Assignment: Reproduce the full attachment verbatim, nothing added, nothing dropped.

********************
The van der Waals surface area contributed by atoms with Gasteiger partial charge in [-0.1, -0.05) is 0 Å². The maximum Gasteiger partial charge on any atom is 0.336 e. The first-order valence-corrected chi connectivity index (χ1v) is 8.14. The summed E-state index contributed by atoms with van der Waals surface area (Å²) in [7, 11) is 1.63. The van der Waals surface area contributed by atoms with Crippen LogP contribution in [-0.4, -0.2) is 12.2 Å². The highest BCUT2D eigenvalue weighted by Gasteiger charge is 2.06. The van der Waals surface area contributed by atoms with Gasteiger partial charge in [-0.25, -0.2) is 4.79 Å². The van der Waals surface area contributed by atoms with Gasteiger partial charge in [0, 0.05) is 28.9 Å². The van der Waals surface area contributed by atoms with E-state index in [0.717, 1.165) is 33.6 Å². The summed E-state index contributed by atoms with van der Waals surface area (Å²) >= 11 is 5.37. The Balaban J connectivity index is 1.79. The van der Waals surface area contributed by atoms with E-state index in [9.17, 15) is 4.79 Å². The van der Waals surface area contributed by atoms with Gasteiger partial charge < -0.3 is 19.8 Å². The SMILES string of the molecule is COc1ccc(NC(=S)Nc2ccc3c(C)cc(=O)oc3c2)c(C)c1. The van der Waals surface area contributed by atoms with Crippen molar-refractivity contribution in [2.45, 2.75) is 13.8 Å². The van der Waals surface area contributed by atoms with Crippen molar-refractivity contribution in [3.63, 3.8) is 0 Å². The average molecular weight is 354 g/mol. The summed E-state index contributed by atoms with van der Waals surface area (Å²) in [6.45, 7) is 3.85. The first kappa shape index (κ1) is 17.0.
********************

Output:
The van der Waals surface area contributed by atoms with Gasteiger partial charge in [-0.1, -0.05) is 0 Å². The maximum Gasteiger partial charge on any atom is 0.336 e. The first-order valence-corrected chi connectivity index (χ1v) is 8.14. The summed E-state index contributed by atoms with van der Waals surface area (Å²) in [7, 11) is 1.63. The van der Waals surface area contributed by atoms with Crippen LogP contribution in [-0.4, -0.2) is 12.2 Å². The highest BCUT2D eigenvalue weighted by Gasteiger charge is 2.06. The van der Waals surface area contributed by atoms with Gasteiger partial charge in [-0.25, -0.2) is 4.79 Å². The van der Waals surface area contributed by atoms with Gasteiger partial charge in [0, 0.05) is 28.9 Å². The van der Waals surface area contributed by atoms with E-state index in [0.717, 1.165) is 33.6 Å². The summed E-state index contributed by atoms with van der Waals surface area (Å²) >= 11 is 5.37. The Balaban J connectivity index is 1.79. The van der Waals surface area contributed by atoms with E-state index in [9.17, 15) is 4.79 Å². The van der Waals surface area contributed by atoms with Gasteiger partial charge < -0.3 is 19.8 Å². The SMILES string of the molecule is COc1ccc(NC(=S)Nc2ccc3c(C)cc(=O)oc3c2)c(C)c1. The van der Waals surface area contributed by atoms with Crippen molar-refractivity contribution in [2.45, 2.75) is 13.8 Å². The van der Waals surface area contributed by atoms with Crippen molar-refractivity contribution in [3.63, 3.8) is 0 Å². The average molecular weight is 354 g/mol. The summed E-state index contributed by atoms with van der Waals surface area (Å²) in [6.45, 7) is 3.85. The first kappa shape index (κ1) is 17.0.